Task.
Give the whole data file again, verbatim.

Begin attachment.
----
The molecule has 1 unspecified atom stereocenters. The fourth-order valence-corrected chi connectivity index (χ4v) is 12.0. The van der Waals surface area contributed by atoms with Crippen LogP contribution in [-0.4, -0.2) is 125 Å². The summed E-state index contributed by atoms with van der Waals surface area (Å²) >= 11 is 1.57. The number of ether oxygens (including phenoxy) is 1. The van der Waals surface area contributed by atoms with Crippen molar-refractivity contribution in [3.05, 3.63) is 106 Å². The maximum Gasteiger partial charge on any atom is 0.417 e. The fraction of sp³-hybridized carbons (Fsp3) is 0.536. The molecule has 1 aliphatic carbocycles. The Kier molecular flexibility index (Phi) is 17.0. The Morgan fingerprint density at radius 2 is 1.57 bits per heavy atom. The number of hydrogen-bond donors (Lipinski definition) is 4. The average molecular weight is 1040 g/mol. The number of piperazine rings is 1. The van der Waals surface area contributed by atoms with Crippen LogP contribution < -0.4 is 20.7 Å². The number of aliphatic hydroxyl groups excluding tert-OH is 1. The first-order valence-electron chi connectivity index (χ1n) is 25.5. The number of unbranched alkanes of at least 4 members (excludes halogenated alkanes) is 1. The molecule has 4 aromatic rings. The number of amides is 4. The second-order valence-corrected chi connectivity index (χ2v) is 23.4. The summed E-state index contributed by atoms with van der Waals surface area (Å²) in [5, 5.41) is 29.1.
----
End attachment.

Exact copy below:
The molecule has 1 unspecified atom stereocenters. The fourth-order valence-corrected chi connectivity index (χ4v) is 12.0. The van der Waals surface area contributed by atoms with Crippen LogP contribution in [-0.4, -0.2) is 125 Å². The summed E-state index contributed by atoms with van der Waals surface area (Å²) >= 11 is 1.57. The number of ether oxygens (including phenoxy) is 1. The van der Waals surface area contributed by atoms with Crippen molar-refractivity contribution in [3.05, 3.63) is 106 Å². The maximum Gasteiger partial charge on any atom is 0.417 e. The fraction of sp³-hybridized carbons (Fsp3) is 0.536. The molecule has 1 aliphatic carbocycles. The Kier molecular flexibility index (Phi) is 17.0. The Morgan fingerprint density at radius 2 is 1.57 bits per heavy atom. The number of hydrogen-bond donors (Lipinski definition) is 4. The average molecular weight is 1040 g/mol. The number of piperazine rings is 1. The van der Waals surface area contributed by atoms with Crippen LogP contribution < -0.4 is 20.7 Å². The number of aliphatic hydroxyl groups excluding tert-OH is 1. The first-order valence-electron chi connectivity index (χ1n) is 25.5. The number of unbranched alkanes of at least 4 members (excludes halogenated alkanes) is 1. The molecule has 4 aromatic rings. The number of amides is 4. The second-order valence-corrected chi connectivity index (χ2v) is 23.4. The summed E-state index contributed by atoms with van der Waals surface area (Å²) in [5, 5.41) is 29.1.